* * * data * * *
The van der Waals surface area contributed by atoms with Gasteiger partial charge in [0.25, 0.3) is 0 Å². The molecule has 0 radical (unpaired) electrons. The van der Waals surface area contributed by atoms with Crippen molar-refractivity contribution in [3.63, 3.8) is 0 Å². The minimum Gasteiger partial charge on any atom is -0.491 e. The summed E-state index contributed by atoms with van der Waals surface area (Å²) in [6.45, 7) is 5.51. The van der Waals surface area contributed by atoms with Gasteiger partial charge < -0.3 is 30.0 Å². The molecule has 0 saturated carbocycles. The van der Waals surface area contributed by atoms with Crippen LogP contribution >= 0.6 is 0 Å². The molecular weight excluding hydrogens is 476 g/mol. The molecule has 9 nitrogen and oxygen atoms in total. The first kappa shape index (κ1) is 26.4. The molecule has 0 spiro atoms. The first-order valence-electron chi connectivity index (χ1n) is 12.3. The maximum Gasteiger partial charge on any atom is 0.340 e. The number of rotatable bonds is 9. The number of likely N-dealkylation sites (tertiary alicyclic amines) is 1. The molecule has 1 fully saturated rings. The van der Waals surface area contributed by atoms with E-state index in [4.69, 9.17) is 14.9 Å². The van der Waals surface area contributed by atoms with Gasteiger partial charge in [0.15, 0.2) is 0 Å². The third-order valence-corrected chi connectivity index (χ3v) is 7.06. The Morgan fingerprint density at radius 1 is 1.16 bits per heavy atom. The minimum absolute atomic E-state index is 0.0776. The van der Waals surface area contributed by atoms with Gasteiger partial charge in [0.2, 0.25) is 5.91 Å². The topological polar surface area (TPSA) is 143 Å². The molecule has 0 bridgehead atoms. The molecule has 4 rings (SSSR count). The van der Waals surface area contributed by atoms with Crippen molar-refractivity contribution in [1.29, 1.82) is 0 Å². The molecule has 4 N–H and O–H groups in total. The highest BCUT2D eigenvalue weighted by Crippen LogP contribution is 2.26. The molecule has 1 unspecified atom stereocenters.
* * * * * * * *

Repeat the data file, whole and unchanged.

The van der Waals surface area contributed by atoms with Gasteiger partial charge in [0.25, 0.3) is 0 Å². The molecule has 0 radical (unpaired) electrons. The van der Waals surface area contributed by atoms with Crippen molar-refractivity contribution in [3.63, 3.8) is 0 Å². The minimum Gasteiger partial charge on any atom is -0.491 e. The summed E-state index contributed by atoms with van der Waals surface area (Å²) in [6.45, 7) is 5.51. The van der Waals surface area contributed by atoms with Gasteiger partial charge < -0.3 is 30.0 Å². The molecule has 0 saturated carbocycles. The van der Waals surface area contributed by atoms with Crippen LogP contribution >= 0.6 is 0 Å². The molecular weight excluding hydrogens is 476 g/mol. The molecule has 9 nitrogen and oxygen atoms in total. The first kappa shape index (κ1) is 26.4. The molecule has 0 spiro atoms. The first-order valence-electron chi connectivity index (χ1n) is 12.3. The maximum Gasteiger partial charge on any atom is 0.340 e. The number of rotatable bonds is 9. The number of likely N-dealkylation sites (tertiary alicyclic amines) is 1. The molecule has 1 fully saturated rings. The van der Waals surface area contributed by atoms with E-state index in [4.69, 9.17) is 14.9 Å². The van der Waals surface area contributed by atoms with Gasteiger partial charge in [0.15, 0.2) is 0 Å². The third-order valence-corrected chi connectivity index (χ3v) is 7.06. The Morgan fingerprint density at radius 1 is 1.16 bits per heavy atom. The minimum absolute atomic E-state index is 0.0776. The van der Waals surface area contributed by atoms with Gasteiger partial charge in [0.2, 0.25) is 5.91 Å². The topological polar surface area (TPSA) is 143 Å². The molecule has 0 bridgehead atoms. The molecule has 4 rings (SSSR count). The van der Waals surface area contributed by atoms with Crippen molar-refractivity contribution in [1.29, 1.82) is 0 Å². The molecule has 4 N–H and O–H groups in total. The highest BCUT2D eigenvalue weighted by Crippen LogP contribution is 2.26. The molecule has 1 unspecified atom stereocenters.